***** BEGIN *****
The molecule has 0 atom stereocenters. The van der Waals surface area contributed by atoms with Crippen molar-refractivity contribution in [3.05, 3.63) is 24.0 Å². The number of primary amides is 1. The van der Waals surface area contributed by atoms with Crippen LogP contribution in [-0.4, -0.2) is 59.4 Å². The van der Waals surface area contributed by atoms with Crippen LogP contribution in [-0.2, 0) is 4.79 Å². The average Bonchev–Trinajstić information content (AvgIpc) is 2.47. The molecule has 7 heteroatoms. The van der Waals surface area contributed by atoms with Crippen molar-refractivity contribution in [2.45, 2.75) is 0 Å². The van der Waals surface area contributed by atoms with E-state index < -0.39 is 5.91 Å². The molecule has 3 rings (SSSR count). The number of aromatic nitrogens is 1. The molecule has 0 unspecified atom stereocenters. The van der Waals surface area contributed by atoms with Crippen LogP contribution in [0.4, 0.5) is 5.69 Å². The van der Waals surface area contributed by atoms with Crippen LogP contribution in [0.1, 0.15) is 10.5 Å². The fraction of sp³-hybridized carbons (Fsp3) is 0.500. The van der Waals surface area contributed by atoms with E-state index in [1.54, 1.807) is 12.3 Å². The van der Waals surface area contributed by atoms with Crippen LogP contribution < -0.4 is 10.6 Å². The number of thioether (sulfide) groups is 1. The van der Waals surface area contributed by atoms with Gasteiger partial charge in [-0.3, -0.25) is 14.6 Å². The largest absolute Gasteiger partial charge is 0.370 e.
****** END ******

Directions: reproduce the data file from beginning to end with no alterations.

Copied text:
The molecule has 0 atom stereocenters. The van der Waals surface area contributed by atoms with Crippen molar-refractivity contribution in [3.05, 3.63) is 24.0 Å². The number of primary amides is 1. The van der Waals surface area contributed by atoms with Crippen LogP contribution in [-0.4, -0.2) is 59.4 Å². The van der Waals surface area contributed by atoms with Crippen LogP contribution in [-0.2, 0) is 4.79 Å². The average Bonchev–Trinajstić information content (AvgIpc) is 2.47. The molecule has 7 heteroatoms. The van der Waals surface area contributed by atoms with Crippen molar-refractivity contribution in [2.45, 2.75) is 0 Å². The van der Waals surface area contributed by atoms with E-state index < -0.39 is 5.91 Å². The molecule has 3 rings (SSSR count). The number of aromatic nitrogens is 1. The molecule has 0 unspecified atom stereocenters. The van der Waals surface area contributed by atoms with Crippen LogP contribution in [0.4, 0.5) is 5.69 Å². The van der Waals surface area contributed by atoms with Crippen LogP contribution in [0.1, 0.15) is 10.5 Å². The fraction of sp³-hybridized carbons (Fsp3) is 0.500. The van der Waals surface area contributed by atoms with E-state index in [1.54, 1.807) is 12.3 Å². The van der Waals surface area contributed by atoms with Crippen LogP contribution < -0.4 is 10.6 Å². The number of thioether (sulfide) groups is 1. The van der Waals surface area contributed by atoms with Gasteiger partial charge in [-0.3, -0.25) is 14.6 Å². The largest absolute Gasteiger partial charge is 0.370 e.